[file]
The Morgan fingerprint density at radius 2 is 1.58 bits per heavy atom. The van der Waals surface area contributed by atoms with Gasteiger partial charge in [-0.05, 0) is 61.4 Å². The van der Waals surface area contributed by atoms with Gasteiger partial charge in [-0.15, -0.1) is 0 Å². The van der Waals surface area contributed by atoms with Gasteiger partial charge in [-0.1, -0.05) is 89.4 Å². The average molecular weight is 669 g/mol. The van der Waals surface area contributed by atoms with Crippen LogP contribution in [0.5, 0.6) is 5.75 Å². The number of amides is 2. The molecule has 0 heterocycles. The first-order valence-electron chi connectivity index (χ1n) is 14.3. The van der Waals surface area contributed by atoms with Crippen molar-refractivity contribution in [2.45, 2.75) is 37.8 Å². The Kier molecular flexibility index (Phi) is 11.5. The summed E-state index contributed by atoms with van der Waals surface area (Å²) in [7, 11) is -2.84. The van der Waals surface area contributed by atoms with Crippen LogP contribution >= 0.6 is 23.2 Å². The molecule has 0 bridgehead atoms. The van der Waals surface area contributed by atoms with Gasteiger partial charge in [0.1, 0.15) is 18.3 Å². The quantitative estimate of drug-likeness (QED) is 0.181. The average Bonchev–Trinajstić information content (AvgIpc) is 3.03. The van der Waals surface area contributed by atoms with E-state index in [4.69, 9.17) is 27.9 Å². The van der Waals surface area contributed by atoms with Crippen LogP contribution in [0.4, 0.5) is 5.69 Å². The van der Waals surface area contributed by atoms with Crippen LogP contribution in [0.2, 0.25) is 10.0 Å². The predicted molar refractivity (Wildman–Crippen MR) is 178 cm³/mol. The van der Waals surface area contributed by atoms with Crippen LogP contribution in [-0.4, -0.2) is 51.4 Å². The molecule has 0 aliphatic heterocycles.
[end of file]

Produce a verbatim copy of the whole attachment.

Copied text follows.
The Morgan fingerprint density at radius 2 is 1.58 bits per heavy atom. The van der Waals surface area contributed by atoms with Gasteiger partial charge in [-0.05, 0) is 61.4 Å². The van der Waals surface area contributed by atoms with Gasteiger partial charge in [-0.15, -0.1) is 0 Å². The van der Waals surface area contributed by atoms with Gasteiger partial charge in [-0.1, -0.05) is 89.4 Å². The average molecular weight is 669 g/mol. The van der Waals surface area contributed by atoms with Crippen LogP contribution in [0.5, 0.6) is 5.75 Å². The number of amides is 2. The molecule has 0 heterocycles. The first-order valence-electron chi connectivity index (χ1n) is 14.3. The van der Waals surface area contributed by atoms with Crippen molar-refractivity contribution in [2.45, 2.75) is 37.8 Å². The Kier molecular flexibility index (Phi) is 11.5. The summed E-state index contributed by atoms with van der Waals surface area (Å²) in [7, 11) is -2.84. The van der Waals surface area contributed by atoms with Crippen LogP contribution >= 0.6 is 23.2 Å². The molecule has 0 bridgehead atoms. The van der Waals surface area contributed by atoms with Gasteiger partial charge in [0.1, 0.15) is 18.3 Å². The quantitative estimate of drug-likeness (QED) is 0.181. The average Bonchev–Trinajstić information content (AvgIpc) is 3.03. The van der Waals surface area contributed by atoms with E-state index in [4.69, 9.17) is 27.9 Å². The van der Waals surface area contributed by atoms with Crippen LogP contribution in [0.4, 0.5) is 5.69 Å². The van der Waals surface area contributed by atoms with Crippen LogP contribution in [0.2, 0.25) is 10.0 Å². The predicted molar refractivity (Wildman–Crippen MR) is 178 cm³/mol. The van der Waals surface area contributed by atoms with Crippen LogP contribution in [-0.4, -0.2) is 51.4 Å². The molecule has 0 aliphatic heterocycles.